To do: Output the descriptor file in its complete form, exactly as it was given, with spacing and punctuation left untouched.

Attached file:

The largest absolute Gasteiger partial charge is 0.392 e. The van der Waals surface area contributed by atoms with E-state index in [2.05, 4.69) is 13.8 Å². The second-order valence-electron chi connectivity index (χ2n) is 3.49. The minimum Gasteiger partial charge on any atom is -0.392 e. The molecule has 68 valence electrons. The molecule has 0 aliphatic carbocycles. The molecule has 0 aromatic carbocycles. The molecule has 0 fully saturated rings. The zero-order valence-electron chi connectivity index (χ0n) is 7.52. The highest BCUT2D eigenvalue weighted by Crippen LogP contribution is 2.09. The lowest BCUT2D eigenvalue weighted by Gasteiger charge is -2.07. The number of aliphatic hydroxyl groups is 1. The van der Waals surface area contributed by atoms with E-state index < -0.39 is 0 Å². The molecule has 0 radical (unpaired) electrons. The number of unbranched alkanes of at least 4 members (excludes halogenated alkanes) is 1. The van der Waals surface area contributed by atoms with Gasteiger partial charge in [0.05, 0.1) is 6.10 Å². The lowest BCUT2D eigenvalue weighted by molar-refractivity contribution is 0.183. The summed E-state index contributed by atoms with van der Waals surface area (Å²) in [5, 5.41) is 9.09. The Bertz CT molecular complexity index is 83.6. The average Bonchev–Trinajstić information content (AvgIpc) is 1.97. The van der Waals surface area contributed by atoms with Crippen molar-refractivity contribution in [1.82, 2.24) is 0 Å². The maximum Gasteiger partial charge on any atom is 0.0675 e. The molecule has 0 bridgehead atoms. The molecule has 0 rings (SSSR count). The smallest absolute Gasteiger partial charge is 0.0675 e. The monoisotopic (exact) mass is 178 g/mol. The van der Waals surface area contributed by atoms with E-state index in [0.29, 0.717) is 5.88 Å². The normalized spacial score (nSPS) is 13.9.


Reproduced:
The largest absolute Gasteiger partial charge is 0.392 e. The van der Waals surface area contributed by atoms with E-state index in [2.05, 4.69) is 13.8 Å². The second-order valence-electron chi connectivity index (χ2n) is 3.49. The minimum Gasteiger partial charge on any atom is -0.392 e. The molecule has 68 valence electrons. The molecule has 0 aliphatic carbocycles. The molecule has 0 aromatic carbocycles. The molecule has 0 fully saturated rings. The zero-order valence-electron chi connectivity index (χ0n) is 7.52. The highest BCUT2D eigenvalue weighted by Crippen LogP contribution is 2.09. The lowest BCUT2D eigenvalue weighted by Gasteiger charge is -2.07. The number of aliphatic hydroxyl groups is 1. The van der Waals surface area contributed by atoms with E-state index < -0.39 is 0 Å². The molecule has 0 radical (unpaired) electrons. The number of unbranched alkanes of at least 4 members (excludes halogenated alkanes) is 1. The van der Waals surface area contributed by atoms with Gasteiger partial charge in [0.05, 0.1) is 6.10 Å². The lowest BCUT2D eigenvalue weighted by molar-refractivity contribution is 0.183. The summed E-state index contributed by atoms with van der Waals surface area (Å²) in [5, 5.41) is 9.09. The Bertz CT molecular complexity index is 83.6. The average Bonchev–Trinajstić information content (AvgIpc) is 1.97. The van der Waals surface area contributed by atoms with Crippen molar-refractivity contribution in [1.82, 2.24) is 0 Å². The maximum Gasteiger partial charge on any atom is 0.0675 e. The molecule has 0 bridgehead atoms. The molecule has 0 rings (SSSR count). The smallest absolute Gasteiger partial charge is 0.0675 e. The monoisotopic (exact) mass is 178 g/mol. The van der Waals surface area contributed by atoms with E-state index in [0.29, 0.717) is 5.88 Å². The normalized spacial score (nSPS) is 13.9.